Who’s To Blame? The Ins And Outs Of Social Media Defamation

Hands pointing fingers at each other. Blame concept.

Facebook and the NSW Federal Court don’t see eye-to-eye on who is responsible for defamatory comments made on the platform.

Last week the court ruled Australian media giants News Corp and Nine would be held responsible for defamatory comments made on their Facebook pages last year concerning former Northern Territory youth detainee Dylan Voller.

In response, Facebook senior executive Richard Allan said responsibility should lie with the individual who makes the comment.

It’s an issue that has sparked debate around content moderation and poses the question: who is responsible for defamatory comments made on digital platforms?

Much of the court’s ruling against the media outlets rested on the fact these companies use social media platforms for commercial means, while Facebook and Allan argue “primary responsibility” lies with the person making the comment.

Social media expert and founder of Pepper IT Ryan Shelley, who put together a report for the court, can see both sides.

“For business, it is a stern reminder that you may be held responsible for what you publish – or allow to be published – on social media,” Shelley told B&T.

“You should at the very least have procedures in place where you are making an effort to monitor and possibly hide or delete any inappropriate content posted by others.”

In his initial report for the case, Shelley said the likes of Nine and News Corp have “significant available resources” to monitor the comments in their social media posts, however, this is not the case for everyone.

Evidence suggests Australia’s community managers – those who are often accountable for monitoring social media posts – find it difficult to connect with platform providers like Facebook.

In a recent survey, just 13 per cent of community managers said it is easy to communicate with a platform when there is a problem.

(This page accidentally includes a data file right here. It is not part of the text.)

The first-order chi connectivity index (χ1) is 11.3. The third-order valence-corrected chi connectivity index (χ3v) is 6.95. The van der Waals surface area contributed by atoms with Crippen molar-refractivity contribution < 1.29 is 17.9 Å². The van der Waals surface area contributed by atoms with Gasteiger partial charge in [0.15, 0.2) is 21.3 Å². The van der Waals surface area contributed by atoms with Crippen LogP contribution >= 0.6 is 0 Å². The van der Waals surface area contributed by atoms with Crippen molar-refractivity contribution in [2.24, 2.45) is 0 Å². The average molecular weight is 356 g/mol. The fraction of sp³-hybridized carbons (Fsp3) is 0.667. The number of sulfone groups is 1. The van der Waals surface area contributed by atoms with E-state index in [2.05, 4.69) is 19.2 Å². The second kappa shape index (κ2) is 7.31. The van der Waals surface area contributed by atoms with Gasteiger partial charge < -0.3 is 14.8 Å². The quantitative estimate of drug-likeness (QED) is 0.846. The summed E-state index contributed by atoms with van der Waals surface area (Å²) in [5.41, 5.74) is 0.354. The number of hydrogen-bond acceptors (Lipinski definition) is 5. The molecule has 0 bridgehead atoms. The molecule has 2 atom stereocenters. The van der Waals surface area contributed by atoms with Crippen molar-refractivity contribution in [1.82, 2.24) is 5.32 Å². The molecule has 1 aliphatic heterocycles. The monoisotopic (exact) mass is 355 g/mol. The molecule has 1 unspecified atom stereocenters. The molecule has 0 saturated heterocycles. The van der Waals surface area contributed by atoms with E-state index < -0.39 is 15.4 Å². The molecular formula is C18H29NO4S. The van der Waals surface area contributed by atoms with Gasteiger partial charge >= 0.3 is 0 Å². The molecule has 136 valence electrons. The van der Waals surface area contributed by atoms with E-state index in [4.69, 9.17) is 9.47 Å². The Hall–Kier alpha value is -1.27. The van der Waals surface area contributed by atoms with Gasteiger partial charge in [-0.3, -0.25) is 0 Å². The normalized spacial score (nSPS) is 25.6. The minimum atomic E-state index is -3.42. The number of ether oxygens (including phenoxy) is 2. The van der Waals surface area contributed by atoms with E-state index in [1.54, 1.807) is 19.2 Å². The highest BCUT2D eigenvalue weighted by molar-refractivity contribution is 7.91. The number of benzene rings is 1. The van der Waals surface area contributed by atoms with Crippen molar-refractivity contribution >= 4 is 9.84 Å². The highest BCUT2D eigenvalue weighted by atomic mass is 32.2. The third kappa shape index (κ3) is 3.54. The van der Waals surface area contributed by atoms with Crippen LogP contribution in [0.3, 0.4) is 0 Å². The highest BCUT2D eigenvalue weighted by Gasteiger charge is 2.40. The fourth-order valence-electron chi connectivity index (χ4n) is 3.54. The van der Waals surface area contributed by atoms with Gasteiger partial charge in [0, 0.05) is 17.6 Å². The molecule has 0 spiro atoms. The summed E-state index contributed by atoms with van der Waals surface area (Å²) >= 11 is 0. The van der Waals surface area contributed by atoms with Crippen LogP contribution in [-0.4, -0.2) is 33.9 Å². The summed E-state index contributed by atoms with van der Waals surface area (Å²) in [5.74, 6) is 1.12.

This is coupled with an industry-wide sense of underappreciation, with only 22 per cent of community professionals reporting their role is understood and valued by their organisation.

Facebook itself has a responsibility to monitor content posted on the platform in certain cases according to Allan.

However, this can be difficult, said Shelley.

“Due to the vast amounts of information, it would be technically difficult for a platform like Facebook to monitor all content,” he said.

“While they may be actively monitoring for specific keywords at specific times, they largely rely on users to report content.”

Hold individuals accountable

“For individuals, it’s a reminder that there could be consequences for your online posts,” Shelley said. “Take a moment and consider whether you would want your post read aloud in court.”

But this approach can also be problematic.

Fake profiles can be set up with relative ease on Facebook, while one needs to only scan Twitter to see the vast number of active anonymous accounts.

“Identifying the true owner of a deliberately faked social account can be challenging,” said Shelley.

“It’s relatively easy for a would-be fake to create a throwaway email account, and then set up a social account using that fake email.”

As Shelley points out, there are ways for authorities to trace fake accounts in such cases, however even here “a savvy user could also further obscure their identity by routing their web traffic via a VPN.”

There is every likelihood the court’s decision will be appealed, meaning the final outcome remains unknown.

In the meantime, it seems both individuals and businesses must stay diligent online.

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